The Washington State Department of Natural Resources this week will begin to remove approximately 32 derelict creosote-treated pilings located in the tidelands at Sunnyside Beach Park in Steilacoom, as well as two dilapidated docks along the Chambers Creek Regional Park’s shoreline in University Place in an effort to restore intertidal and near-shore habitats and improve overall water quality.
“The shallows along these beaches offer significant forage fish spawning habitat,” said Washington State Department of Natural Resources Aquatic Resources Division Manager Kristin Swenddal. “Creosote has been found to negatively affect the survival rate of herring eggs, so we and our partners are working to remove as much creosote from Puget Sound ecosystems as possible. In addition, the old docks at this site are crumbling and pose a public safety risk.”
Creosote is a heavy, oily liquid made from coal tar or wood tar and used as a wood preservative. According to Swenddal and other Washington State Department of Natural Resources officials, creosote-treated materials leach chemicals into beach and marine sediments, creating toxic conditions for organisms living in and using these areas.
The work at Sunnyside Beach Park will begin on Thurs., Sept. 18, and is expected to be completed by the end of September. The beach will remain open during the project, although beach access will be restricted in the immediate area surrounding the work.
After the Sunnyside Beach Park work is complete, the Washington State Department of Natural Resources will remove two creosote-treated docks—including pilings and associated concrete structures—from the north and south dock areas located along the Chambers Creek Regional Park’s 2.5-mile-long beach. The two docks have 12,150-square-feet of decaying decking and close to 800 creosote and concrete pilings. Beach access will be restricted in the immediate area surrounding the work.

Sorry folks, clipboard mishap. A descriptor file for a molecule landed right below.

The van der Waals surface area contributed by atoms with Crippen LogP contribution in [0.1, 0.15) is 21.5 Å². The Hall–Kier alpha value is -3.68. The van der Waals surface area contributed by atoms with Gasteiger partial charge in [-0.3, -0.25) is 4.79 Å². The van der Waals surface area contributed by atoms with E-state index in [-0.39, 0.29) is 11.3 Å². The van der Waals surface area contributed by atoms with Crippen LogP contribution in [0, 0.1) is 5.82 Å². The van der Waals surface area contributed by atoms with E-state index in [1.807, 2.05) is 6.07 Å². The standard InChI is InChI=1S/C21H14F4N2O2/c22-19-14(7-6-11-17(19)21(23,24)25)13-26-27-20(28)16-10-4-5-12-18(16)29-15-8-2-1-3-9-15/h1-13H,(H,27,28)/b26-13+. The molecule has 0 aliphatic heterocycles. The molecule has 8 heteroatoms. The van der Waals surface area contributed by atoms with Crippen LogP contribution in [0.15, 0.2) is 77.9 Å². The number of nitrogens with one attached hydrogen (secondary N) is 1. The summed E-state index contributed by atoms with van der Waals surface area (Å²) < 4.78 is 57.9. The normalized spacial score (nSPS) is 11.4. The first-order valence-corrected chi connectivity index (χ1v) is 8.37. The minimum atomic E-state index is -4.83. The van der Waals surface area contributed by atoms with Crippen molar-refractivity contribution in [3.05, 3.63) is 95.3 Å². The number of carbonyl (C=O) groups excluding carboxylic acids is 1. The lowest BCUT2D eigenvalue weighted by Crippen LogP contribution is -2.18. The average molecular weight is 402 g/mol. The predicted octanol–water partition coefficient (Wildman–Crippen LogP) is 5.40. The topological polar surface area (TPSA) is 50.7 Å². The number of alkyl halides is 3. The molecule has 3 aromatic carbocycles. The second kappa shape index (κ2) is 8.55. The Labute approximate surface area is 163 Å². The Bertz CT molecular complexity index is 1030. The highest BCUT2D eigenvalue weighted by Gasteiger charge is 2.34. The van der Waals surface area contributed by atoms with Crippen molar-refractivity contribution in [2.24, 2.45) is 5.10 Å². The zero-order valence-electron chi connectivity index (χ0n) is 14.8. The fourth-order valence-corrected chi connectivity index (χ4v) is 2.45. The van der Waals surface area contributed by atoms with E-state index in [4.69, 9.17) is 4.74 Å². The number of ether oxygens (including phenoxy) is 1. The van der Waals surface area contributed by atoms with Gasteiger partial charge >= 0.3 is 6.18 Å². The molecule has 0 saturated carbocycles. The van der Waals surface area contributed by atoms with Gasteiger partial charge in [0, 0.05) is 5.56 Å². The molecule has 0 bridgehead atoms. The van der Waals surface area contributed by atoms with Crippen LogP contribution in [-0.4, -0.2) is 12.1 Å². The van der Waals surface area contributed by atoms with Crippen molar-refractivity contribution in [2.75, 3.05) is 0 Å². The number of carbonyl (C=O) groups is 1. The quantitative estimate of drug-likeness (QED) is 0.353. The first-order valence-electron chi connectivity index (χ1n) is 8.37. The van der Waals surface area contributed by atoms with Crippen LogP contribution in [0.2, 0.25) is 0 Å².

“We are excited to have these areas safe for the public and aquatic life,” said Pierce County Executive Pat McCarthy. “Thanks to the hard work by Pierce County’s legislative delegation in Olympia, the state set aside funding to nurture and protect our amazing shoreline.”
The south dock will be removed once the purple martin nesting season is over, which is typically in September. If purple martins are still present when the Steilacoom portion of the project is complete, the contractor will begin demolition of overwater structures at the north dock. On Weds., Oct. 1, the contractor will move to the south dock then up the shoreline to the north dock to complete the removal process there. The work is expected to be finished by the end of this year. This timeline aims to minimize the impact on existing marine and avian habitats. The docks and pilings are located primarily on state-owned aquatic lands.
The two docks and associated pilings have degraded to the point that they have become a significant hazard to the environment as well as recreational and marine traffic around South Puget Sound, according to Washington State Department of Natural Resources officials. The unused structures block the natural movement of sediment and provide unwanted shading along the critical nearshore habitat. Removal of creosote helps restore intertidal and near shore habitats and improves overall water quality.
The estimated cost of Pierce County’s portion of the project is $2.5 million, which is funded by an appropriation in the Washington Legislature’s 2013-15 capital budget, to be administered through the Washington State Department of Ecology. The Washington State Department of Natural Resources will use approximately $1.7 million for the removal of in-water pilings and docks. Pierce County will provide the remaining $788,800 for onshore cleanup work. The contractor for the project is Orion Marine Contractors, Inc.
The Washington State Department of Natural Resources is leading efforts throughout Puget Sound to remove creosote-treated structures, pilings, and debris from Washington’s marine and estuarine waters.
Last year, Pierce County removed approximately 200 derelict creosote pilings from Chambers Creek Regional Park after receiving $160,000 in grant funding provided by the U.S. Environmental Protection Agency’s National Estuary Program and administered by the Washington State Department of Ecology’s Water Quality Program.